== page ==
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Bicycle Safety Week takes on a new look in era of COVID-19

Social distancing means no bike rodeos at local schools, but plenty of online resources available
With Bicycle Safety Week beginning on May 10, riders of all ages are encouraged to take care on the trails and streets of Moose Jaw. (Getty Images)
In any normal year, Const. Kyle Cunningham of Moose Jaw Police Service would be preparing for a series of presentations in local schools as part of Bicycle Safety Week.

But with the COVID-19 pandemic forcing schools to close and social distancing efforts making any significant gathering all but impossible, that won’t be happening when the week kicks off on Sunday, May 10.

Instead, Cunningham and his partners at Sask Prevention and SGI are looking to take it online while offering support to youngsters and families eager to hit the roads and trails in and around Moose Jaw.

“We won’t be able to do any in-person training sessions until it’s safe to do so,” Cunningham explained. “There’s no doubt that we’re just encouraging everyone to ride safe and be mindful of the physical distancing recommendations that are out there, and those may change as the plan moves through different Phases over time. So we’ll watch those carefully and we ask the public to watch those carefully when it comes to getting back to some sense of normalcy.”

Bicycle Safety Week is often a highlight of the spring school session for youngsters, featuring bike rodeos and special school assemblies all designed to show off proper riding techniques in addition to how to maintain and keep your bicycle safe.

“That’s always a fun thing for a lot of kids, to blow the dust off their bikes and grease ‘em up, try on their helmets and see if they fit and get out and have some fun,” said Cunningham, who would normally be taking the stage alongside resource officers and his fellow MJPS cycling gurus. “We miss doing that right now, but we’re asking the parents to pick up some of the slack there, to get bikes maintained and ready for the summer.”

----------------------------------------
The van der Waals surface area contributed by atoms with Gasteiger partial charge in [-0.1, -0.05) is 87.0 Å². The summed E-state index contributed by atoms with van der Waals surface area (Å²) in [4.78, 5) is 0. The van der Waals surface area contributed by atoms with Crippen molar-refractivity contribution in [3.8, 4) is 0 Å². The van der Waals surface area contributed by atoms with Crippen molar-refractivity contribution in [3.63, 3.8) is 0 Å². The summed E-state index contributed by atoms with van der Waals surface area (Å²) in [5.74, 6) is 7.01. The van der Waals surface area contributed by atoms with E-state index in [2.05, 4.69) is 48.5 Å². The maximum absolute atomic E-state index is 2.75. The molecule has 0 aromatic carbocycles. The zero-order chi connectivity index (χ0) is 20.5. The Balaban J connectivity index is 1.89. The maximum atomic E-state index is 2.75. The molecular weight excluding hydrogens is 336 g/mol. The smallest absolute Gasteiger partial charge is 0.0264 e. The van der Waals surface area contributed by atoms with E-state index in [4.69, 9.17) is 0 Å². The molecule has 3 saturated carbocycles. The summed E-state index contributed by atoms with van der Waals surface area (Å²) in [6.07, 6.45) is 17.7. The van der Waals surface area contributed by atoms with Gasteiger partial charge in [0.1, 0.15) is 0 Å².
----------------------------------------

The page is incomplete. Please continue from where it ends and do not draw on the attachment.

As for right now, the rules of social distancing that were announced as part of the Re-Open Saskatchewan plan remain in place – families can get together with one or two other families and go out for rides together, much like how limited visits are currently allowed in general.

What becomes an issue is mass gatherings, like a recent afternoon where dozens of kids were riding at the skate park across from the Kinsmen Sportsplex.

“Having 50 kids showing up at the bike park or the skate park, we’re discouraging that for now,” Cunningham said, adding that he and the MJPS are plenty aware that it’s just kids being kids.

“They want to get outside,” he said. “I don’t blame them, we’re not meant to be cooped up, we’re social creatures and we want to be out there socializing. And kids want to be out there having fun and connecting with their classmates and doing it outside. So we’ll just weather the storm here.”

That’s not to say the MJPS isn’t going to be doing their part during Bicycle Safety Week. Beginning Monday morning, they’ll be posting educational videos, safety activities, challenges and even have a few prizes up for grabs on their Facebook page and Twitter account.

Anyone looking for more information on cycling safety can check out the expansive Sask Prevention Bike and Wheel Safety website for an impressive number of tips, tricks an all the info you’ll need to have a safe riding summer.

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